The Census

March 16, 2010

This image has been posted with express written permission.

This cartoon was originally published at Town Hall.

Greetings From Waterloo

March 16, 2010

Via TribLive

The Kiss

March 16, 2010

This image has been posted with express written permission.

This cartoon was originally published at Town Hall.

Sic Semper Tyrannis

March 16, 2010

This image has been posted with express written permission.

This cartoon was originally published at Town Hall.

In Character:

Last month, in what is becoming a perennial scandal in journalism, two writers admitted to plagiarizing in their work. Zachery Kouwe, a young business reporter at the New York Times, resigned after he was found to have lifted passages from the Wall Street Journal on the Times’ DealBook blog.  “I write essentially 7,000 words every week for the blog and for the paper,” he told the New York Observer by way of explanation.  “I was pushing myself to do as much as I possibly can. I was careless.”  Journalist Gerald Posner of the Daily Beast also blamed the accelerated pace of online publishing when he was caught using multiple passages of others’ work without attribution. “The core of my problem was in shifting from that of a book writer-with two years or more on a project-to what I describe as ‘the warp speed of the net,’” he wrote on his blog.  He vowed, “I shall not be doing journalism on the internet until I am satisfied that I can do so without violating my own standards and the basic rules of journalism.”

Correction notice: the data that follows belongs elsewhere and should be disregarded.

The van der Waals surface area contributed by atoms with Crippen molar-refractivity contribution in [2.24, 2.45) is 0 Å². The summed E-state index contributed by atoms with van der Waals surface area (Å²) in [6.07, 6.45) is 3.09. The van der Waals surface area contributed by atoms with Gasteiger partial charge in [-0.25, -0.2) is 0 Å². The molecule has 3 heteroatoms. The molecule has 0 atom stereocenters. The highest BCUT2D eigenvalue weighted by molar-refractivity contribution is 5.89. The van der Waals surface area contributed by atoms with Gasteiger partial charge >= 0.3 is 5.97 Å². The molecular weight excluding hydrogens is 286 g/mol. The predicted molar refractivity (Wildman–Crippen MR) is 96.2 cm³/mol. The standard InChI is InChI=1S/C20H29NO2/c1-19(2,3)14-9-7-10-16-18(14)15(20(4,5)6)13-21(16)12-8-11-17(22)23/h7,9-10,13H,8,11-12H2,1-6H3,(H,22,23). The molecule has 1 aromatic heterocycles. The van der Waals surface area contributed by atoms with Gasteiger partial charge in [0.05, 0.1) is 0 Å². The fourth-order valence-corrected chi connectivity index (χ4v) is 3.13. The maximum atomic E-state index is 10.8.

Recent years have also witnessed an increase in what might be called plagiarism-by-design:  authors who liberally lift passages from others’ work without attribution but justify their use of it by calling the finished product a “mashup” or “pastiche” of multiple forms.  Seventeen-year-old German writer Helene Hegemann, whose novel recently appeared on best-seller lists in Germany, was uncontrite when observers pointed out that she had lifted large passages of her book from a less-well-known novel.  Her generation doesn’t see this as thievery, she said, but as a new form of expression that samples and mixes from a multitude of sources to create something new.  “There’s no such thing as originality anyway, just authenticity,” Hegemann said in a statement.  Similarly, in David Shields’ recent book Reality Hunger: A Manifesto, he calls for a revolution in literature that would allow writers freely to plagiarize from others so as to avoid being “constrained within a form.”  “The novel is dead,” Shields declares.  “Long live the antinovel, built from scraps.”

In all of these cases the medium that allows for liberal sampling and stealing is technology, particularly the Internet.  Kouwe and Posner both blamed it for their plagiarism, while Hegemann and Shields praise it for its wealth of artistic raw material.  In fact, what each of these cases suggests is a broader shift in our understanding of personal responsibility and an abandonment of patience in the digital age.  The speed and power of the Internet is now invoked to justify behavior that a generation ago would have been considered unethical, but today we are urged to embrace it as a revolution in technique rather than a failure of character…

Read it all.

Via IBD

Good Question

March 16, 2010

This image has been posted with express written permission.

This cartoon was originally published at Town Hall.

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